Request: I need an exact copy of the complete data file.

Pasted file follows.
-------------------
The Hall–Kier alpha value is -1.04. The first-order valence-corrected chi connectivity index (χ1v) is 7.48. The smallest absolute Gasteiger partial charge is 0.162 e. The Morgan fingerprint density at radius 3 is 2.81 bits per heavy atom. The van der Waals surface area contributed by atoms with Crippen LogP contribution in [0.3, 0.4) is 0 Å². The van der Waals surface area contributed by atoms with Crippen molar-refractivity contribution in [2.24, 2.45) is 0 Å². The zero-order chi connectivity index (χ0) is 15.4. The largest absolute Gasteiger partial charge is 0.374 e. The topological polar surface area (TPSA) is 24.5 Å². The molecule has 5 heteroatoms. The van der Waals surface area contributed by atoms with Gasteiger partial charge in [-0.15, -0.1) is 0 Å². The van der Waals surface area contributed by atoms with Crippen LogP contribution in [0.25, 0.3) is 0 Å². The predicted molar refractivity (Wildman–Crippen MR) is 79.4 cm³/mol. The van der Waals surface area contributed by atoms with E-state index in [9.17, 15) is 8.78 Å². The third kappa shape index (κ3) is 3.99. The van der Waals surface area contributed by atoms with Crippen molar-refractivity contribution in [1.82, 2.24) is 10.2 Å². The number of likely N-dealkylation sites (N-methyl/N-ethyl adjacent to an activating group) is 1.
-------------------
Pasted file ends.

The Hall–Kier alpha value is -1.04. The first-order valence-corrected chi connectivity index (χ1v) is 7.48. The smallest absolute Gasteiger partial charge is 0.162 e. The Morgan fingerprint density at radius 3 is 2.81 bits per heavy atom. The van der Waals surface area contributed by atoms with Crippen LogP contribution in [0.3, 0.4) is 0 Å². The van der Waals surface area contributed by atoms with Crippen molar-refractivity contribution in [2.24, 2.45) is 0 Å². The zero-order chi connectivity index (χ0) is 15.4. The largest absolute Gasteiger partial charge is 0.374 e. The topological polar surface area (TPSA) is 24.5 Å². The molecule has 5 heteroatoms. The van der Waals surface area contributed by atoms with Gasteiger partial charge in [-0.15, -0.1) is 0 Å². The van der Waals surface area contributed by atoms with Crippen LogP contribution in [0.25, 0.3) is 0 Å². The predicted molar refractivity (Wildman–Crippen MR) is 79.4 cm³/mol. The van der Waals surface area contributed by atoms with E-state index in [9.17, 15) is 8.78 Å². The third kappa shape index (κ3) is 3.99. The van der Waals surface area contributed by atoms with Crippen molar-refractivity contribution in [1.82, 2.24) is 10.2 Å². The number of likely N-dealkylation sites (N-methyl/N-ethyl adjacent to an activating group) is 1.